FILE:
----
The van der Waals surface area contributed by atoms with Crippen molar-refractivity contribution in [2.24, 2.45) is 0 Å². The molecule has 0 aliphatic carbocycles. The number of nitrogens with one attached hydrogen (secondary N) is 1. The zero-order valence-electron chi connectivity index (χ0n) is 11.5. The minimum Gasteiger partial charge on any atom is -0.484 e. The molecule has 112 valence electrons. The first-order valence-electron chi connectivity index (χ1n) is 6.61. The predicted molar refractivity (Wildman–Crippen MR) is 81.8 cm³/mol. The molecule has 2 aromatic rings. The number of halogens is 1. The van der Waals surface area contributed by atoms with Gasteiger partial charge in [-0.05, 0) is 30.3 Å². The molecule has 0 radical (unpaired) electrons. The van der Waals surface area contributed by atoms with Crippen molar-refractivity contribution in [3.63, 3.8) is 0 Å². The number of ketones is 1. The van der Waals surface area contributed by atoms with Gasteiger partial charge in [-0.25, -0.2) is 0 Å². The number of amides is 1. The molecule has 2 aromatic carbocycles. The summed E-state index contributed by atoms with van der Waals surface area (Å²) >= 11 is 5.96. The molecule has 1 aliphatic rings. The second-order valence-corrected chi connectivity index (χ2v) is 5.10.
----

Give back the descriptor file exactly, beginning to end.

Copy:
The van der Waals surface area contributed by atoms with Crippen molar-refractivity contribution in [2.24, 2.45) is 0 Å². The molecule has 0 aliphatic carbocycles. The number of nitrogens with one attached hydrogen (secondary N) is 1. The zero-order valence-electron chi connectivity index (χ0n) is 11.5. The minimum Gasteiger partial charge on any atom is -0.484 e. The molecule has 112 valence electrons. The first-order valence-electron chi connectivity index (χ1n) is 6.61. The predicted molar refractivity (Wildman–Crippen MR) is 81.8 cm³/mol. The molecule has 2 aromatic rings. The number of halogens is 1. The van der Waals surface area contributed by atoms with Gasteiger partial charge in [-0.05, 0) is 30.3 Å². The molecule has 0 radical (unpaired) electrons. The van der Waals surface area contributed by atoms with Crippen molar-refractivity contribution in [3.63, 3.8) is 0 Å². The number of ketones is 1. The van der Waals surface area contributed by atoms with Gasteiger partial charge in [-0.25, -0.2) is 0 Å². The number of amides is 1. The molecule has 2 aromatic carbocycles. The summed E-state index contributed by atoms with van der Waals surface area (Å²) >= 11 is 5.96. The molecule has 1 aliphatic rings. The second-order valence-corrected chi connectivity index (χ2v) is 5.10.